Although I had never been fond of 1and1’s tech sup­port, or lack thereof, I had sel­dom actu­ally needed to con­tact them. I fig­ured I would see how my blog was doing, eval­u­ate my host­ing needs, blah blah blah. Well, other than some ugly down­time in Jan­u­ary — and the increas­ing unre­li­a­bil­ity of their mail servers (which used to be freak­ing fan­tas­tic — now I’m stuck using Google Apps, which I really don’t love — but am think­ing about pay­ing for a good mail only account some­where to host my MX tables…whatever), the ser­vice has remained fine. Not great, but fine.

When I decided to launch an upcom­ing video project, I knew I wanted to be with a more reli­able host — and not on the typ­i­cal shared host­ing sys­tem. To me, it was worth pay­ing twice as much a month do that (in truth, if it ever comes down to it, I’ll freak­ing get a ded­i­cated server and man­age it myself — I’d rather not, but I’ll do that — I’m fru­gal, but not cheap, espe­cially when it comes to ser­vices — and I stayed with 1and1 more because I had been there for SO long rather than the price), so I signed up with Media Tem­ple at the end of February.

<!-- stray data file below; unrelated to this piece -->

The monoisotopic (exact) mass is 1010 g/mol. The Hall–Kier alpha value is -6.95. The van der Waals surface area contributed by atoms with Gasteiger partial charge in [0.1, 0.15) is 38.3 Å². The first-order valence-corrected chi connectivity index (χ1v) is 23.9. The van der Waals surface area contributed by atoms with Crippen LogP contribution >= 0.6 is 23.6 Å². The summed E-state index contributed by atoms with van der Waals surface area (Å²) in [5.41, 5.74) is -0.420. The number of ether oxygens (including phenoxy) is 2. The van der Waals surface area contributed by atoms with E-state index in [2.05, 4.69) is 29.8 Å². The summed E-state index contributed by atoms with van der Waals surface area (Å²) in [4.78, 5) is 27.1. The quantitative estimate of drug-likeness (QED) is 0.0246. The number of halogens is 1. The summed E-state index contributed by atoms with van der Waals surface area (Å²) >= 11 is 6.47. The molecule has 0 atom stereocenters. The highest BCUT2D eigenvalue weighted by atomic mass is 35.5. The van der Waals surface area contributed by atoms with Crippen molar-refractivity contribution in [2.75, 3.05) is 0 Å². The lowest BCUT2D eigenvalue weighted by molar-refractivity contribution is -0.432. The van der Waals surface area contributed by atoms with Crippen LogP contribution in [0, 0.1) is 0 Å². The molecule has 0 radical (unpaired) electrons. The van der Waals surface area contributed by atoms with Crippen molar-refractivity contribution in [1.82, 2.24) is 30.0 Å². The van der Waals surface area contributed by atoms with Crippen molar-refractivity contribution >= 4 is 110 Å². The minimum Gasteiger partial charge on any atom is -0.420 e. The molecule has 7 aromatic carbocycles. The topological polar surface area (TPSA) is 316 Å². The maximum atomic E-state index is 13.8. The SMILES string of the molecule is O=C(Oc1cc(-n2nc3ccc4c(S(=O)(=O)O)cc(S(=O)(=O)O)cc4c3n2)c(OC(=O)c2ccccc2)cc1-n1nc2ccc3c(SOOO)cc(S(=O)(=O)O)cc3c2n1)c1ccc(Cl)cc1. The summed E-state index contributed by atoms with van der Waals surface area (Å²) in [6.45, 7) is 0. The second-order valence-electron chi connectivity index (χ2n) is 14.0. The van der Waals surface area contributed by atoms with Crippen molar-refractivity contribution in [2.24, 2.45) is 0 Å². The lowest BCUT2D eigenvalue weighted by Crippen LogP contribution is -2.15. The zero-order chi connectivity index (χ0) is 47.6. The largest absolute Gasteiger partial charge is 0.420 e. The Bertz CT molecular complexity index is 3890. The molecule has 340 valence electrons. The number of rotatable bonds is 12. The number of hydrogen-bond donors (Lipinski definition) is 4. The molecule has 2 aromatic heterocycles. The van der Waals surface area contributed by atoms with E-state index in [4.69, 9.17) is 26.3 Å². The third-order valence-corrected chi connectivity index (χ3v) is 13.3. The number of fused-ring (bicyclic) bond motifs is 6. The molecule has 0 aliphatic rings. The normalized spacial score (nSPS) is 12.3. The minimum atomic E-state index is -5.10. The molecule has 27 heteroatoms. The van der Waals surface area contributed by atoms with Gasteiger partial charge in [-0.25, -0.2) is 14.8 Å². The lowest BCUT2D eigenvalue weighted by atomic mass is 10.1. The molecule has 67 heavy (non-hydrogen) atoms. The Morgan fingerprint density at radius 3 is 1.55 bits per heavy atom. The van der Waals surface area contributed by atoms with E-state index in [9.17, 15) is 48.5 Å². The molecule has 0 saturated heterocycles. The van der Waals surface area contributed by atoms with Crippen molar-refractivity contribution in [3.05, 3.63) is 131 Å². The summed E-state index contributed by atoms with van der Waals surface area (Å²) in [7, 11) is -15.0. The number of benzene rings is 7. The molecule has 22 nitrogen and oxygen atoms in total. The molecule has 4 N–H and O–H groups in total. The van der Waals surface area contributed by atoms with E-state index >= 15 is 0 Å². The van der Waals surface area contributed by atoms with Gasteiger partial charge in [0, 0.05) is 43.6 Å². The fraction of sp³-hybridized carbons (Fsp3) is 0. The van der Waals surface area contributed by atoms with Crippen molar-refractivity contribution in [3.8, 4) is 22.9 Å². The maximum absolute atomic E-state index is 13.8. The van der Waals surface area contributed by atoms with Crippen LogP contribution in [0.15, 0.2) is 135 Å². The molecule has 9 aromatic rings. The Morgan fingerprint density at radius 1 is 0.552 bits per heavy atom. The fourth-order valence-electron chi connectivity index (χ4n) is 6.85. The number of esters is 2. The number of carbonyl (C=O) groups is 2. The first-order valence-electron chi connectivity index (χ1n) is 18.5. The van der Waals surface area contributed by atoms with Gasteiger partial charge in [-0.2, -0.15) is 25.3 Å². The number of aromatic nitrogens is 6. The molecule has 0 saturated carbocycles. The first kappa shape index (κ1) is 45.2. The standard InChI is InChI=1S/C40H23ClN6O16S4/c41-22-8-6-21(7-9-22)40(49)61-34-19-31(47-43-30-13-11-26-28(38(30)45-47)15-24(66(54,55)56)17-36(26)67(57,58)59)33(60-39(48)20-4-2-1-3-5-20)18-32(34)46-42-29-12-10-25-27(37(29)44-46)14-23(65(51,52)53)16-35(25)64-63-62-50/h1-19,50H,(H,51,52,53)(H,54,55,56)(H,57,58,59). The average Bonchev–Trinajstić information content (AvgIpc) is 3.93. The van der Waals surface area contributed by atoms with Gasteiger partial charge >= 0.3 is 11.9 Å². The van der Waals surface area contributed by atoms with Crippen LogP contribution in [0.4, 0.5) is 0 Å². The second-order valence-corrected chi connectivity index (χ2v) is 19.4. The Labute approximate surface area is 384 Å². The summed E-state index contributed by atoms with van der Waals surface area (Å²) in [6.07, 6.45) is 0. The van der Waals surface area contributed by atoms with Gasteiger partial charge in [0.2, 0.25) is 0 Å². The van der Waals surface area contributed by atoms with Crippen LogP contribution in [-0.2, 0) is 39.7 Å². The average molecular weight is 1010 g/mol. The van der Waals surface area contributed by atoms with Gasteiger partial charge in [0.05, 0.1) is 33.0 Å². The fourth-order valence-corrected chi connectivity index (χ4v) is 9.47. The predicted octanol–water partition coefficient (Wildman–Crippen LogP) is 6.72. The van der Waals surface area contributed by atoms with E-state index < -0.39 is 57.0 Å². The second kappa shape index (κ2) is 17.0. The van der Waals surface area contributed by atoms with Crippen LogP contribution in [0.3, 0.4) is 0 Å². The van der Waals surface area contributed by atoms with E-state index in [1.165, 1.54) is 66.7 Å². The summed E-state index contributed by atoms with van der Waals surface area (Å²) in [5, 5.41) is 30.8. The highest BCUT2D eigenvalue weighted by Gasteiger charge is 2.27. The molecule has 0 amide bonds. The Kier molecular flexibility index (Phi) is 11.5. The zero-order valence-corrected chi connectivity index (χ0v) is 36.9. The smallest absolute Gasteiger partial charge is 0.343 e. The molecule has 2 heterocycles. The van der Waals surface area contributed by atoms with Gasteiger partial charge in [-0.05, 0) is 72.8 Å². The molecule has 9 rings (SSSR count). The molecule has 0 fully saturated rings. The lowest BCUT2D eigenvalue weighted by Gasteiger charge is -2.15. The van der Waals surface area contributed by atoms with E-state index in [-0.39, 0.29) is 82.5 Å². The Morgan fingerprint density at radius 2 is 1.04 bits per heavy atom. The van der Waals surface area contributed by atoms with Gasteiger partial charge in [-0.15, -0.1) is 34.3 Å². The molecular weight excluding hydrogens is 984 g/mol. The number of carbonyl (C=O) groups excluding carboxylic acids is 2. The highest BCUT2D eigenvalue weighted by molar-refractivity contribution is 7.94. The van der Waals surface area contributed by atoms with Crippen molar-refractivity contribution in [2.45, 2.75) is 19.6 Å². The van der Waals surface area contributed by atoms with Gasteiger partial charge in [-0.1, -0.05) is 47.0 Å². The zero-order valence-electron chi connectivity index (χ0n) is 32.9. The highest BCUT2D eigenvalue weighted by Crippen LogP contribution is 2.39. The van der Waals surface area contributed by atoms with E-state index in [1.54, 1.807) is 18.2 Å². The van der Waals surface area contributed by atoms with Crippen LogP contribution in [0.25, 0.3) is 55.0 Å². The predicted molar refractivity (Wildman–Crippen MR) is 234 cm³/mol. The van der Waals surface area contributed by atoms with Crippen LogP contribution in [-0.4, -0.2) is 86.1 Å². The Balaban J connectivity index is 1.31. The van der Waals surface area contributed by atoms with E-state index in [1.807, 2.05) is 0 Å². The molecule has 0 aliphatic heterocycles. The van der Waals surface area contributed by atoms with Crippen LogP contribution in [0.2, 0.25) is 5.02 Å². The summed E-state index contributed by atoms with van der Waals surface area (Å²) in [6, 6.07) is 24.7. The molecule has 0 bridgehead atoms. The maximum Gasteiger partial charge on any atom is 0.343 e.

My biggest fear in can­cel­ing my 1and1 account was retain­ing my domains. In addi­tion to the three pack­age pro­vided domains I had as part of my Busi­ness pack­ages, I had four or five other domains and the instruc­tions from 1and1 were ambigu­ous at best in terms of can­celling host­ing but not domain reg­is­tra­tion. Plus, Google turned up plenty of hor­ror sto­ries. In order to limit the fall­out of can­cel­ing my account as much as pos­si­ble, I cre­ated a new “domain only” 1and1 account and started to migrate all my domains there. This is why most of my domains just lead to a land­ing page. I need to cre­ate a new one in Media Tem­ple and direct them all to that directory/DNS, but what­ever. Over the last month, I went ahead and migrated every URL over to the domain only account, got Google Apps to han­dle e-mail, blah blah blah. The last one to remain was — which was still on my 1and1 host­ing account. So I had to trans­fer it to the new domain only 1and1 account (what, they have great domain prices and I’m fine with keep­ing them there) and then change the name sev­ers to Media Tem­ple and blah blah blah. Hence, I knew down­time would be coming.

OK, sorry for mak­ing you read all of that — for the actual crux of the post, 

Although I had planned for the extended DNS down­time (I had no way to access the refresh time on the DNS server), backed up my MySQL data­base from 1and1 and pre­pared to move swiftly, I still made some mistakes.